The latest news that mortgage companies were improperly processing paperwork in the 23 states that require judicial foreclosure has brought a new round of foreclosure moratoriums—causing more headaches for an already struggling housing market.
Basically, foreclosure processors were pushing through the documents without getting signatures from the required representatives of their own companies, and sometimes without notarized signatures in some states where that is required. There is no evidence so far that any homeowner who was current on their mortgage was wrongfully foreclosed on, but that hasn’t stopped politicians from expressing outrage and suggesting that there be a moratorium on foreclosures nationally.
Though these technical paperwork issues do need to be corrected, a government mandated national moratorium on foreclosures is likely to weaken the housing market further and in turn the economy as a whole. Tim Ryan, chief executive of the Securities Industry and Financial Markets Association, reported in the Dow Jones Newswire:
“It must be recognized that the mortgage market, investors and the health of the economy are all interrelated. Investors in the housing market—including American workers with pension funds, 401(k) plans, and mutual funds—would unjustly suffer losses in their savings from these actions. Increased uncertainty in the securitization market would further constrain consumer credit and spending, dampening our already unhealthy economic situation.”
So what does this all mean to you and me? Because of the housing downturn and the high rate of unemployment, there are millions of foreclosures pending and if they are stalled, that only slows down the eventual housing recovery. The thinking is that we need to get all of the homes sold in order for the market to find the bottom and begin to rebound.
On the other hand, if mortgage companies find it more difficult to foreclose on properties, the hope is that they will be more receptive to working with delinquent home owners on modifying their mortgages enabling them to keep their homes. This can be done by increasing the payment period, say from a 30 year mortgage to a 40 year or by reducing their interest rate which in turn lowers their monthly payment. The federal government has been trying to encourage this but so far many large mortgage companies have been resistant. They would often prefer to get these bad loans off their books by foreclosing and selling them.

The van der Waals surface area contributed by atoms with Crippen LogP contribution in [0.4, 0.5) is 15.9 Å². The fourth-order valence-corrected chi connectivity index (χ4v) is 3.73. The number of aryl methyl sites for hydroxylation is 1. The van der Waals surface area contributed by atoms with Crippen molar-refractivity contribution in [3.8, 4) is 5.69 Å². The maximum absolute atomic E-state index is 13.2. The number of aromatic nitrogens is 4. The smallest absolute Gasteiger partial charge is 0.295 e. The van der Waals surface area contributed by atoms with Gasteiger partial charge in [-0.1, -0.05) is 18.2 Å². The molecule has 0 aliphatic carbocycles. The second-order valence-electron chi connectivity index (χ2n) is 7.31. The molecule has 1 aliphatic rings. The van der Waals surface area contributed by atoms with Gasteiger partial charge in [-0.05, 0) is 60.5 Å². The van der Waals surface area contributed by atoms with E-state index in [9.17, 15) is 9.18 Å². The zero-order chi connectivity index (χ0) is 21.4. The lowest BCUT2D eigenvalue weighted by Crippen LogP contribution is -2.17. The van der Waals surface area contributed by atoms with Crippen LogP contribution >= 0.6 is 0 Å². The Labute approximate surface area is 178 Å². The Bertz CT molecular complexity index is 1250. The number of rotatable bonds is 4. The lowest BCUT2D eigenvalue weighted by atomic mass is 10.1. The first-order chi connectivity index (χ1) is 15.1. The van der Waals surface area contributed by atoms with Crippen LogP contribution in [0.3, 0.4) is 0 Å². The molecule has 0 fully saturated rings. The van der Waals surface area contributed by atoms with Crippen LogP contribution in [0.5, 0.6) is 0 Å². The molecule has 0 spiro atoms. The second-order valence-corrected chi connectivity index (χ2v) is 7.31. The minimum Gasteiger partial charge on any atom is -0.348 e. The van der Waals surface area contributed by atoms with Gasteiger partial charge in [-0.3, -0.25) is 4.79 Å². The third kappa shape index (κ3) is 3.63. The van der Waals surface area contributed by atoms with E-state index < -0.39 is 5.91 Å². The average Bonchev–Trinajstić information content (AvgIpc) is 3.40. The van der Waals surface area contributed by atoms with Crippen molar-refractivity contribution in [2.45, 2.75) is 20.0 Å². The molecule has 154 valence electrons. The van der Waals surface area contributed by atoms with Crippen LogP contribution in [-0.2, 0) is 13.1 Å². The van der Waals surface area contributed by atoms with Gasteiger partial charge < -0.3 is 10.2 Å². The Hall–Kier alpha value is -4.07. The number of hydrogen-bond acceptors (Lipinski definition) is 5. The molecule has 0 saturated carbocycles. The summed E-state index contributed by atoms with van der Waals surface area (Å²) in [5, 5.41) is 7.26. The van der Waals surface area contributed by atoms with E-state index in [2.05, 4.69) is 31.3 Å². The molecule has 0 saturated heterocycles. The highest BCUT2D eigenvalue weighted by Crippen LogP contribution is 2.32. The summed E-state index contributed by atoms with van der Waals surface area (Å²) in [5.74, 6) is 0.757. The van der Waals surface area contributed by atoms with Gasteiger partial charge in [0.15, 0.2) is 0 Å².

Homeowners who owe more on their home than it is worth in today’s market want to be able to sell their home and have the bank forgive the difference in value. This is called a short sale. Banks have been reluctant to streamline this process as well, so these new foreclosure hurdles may help that process move more smoothly too.
Even if banks do modify more loans and approve more short sales, there are still likely millions of homeowners who, due to unemployment or under employment, simply cannot afford their homes and their foreclosure is inevitable. Those homes will still have to come on the market in the coming months, maybe years, and will continue to keep housing prices down. It looks like a nationwide housing recovery is still far off.
For homeowners in default on their mortgages, more info on modification or short sale options is available at http://makinghomeaffordable.gov/.
Liz Benson is a certified ECOBroker in Boulder County and surrounding areas. Originally from Indianapolis, Liz moved to Boulder to attend the University of Colorado in 1983 and has (except for a few travels) been there ever since. She is married to her college sweetheart (20 years), has a 13 year old daughter and a 5 year old bordie collie. She is passionate about volunteering and is involved with the Humane Society of Boulder Valley, Past Parent Council, Colorado Haiti Project and is Open Enrollment Visitation Coordinator for Platt CHOICE Middle School.
Read 1 comment and reply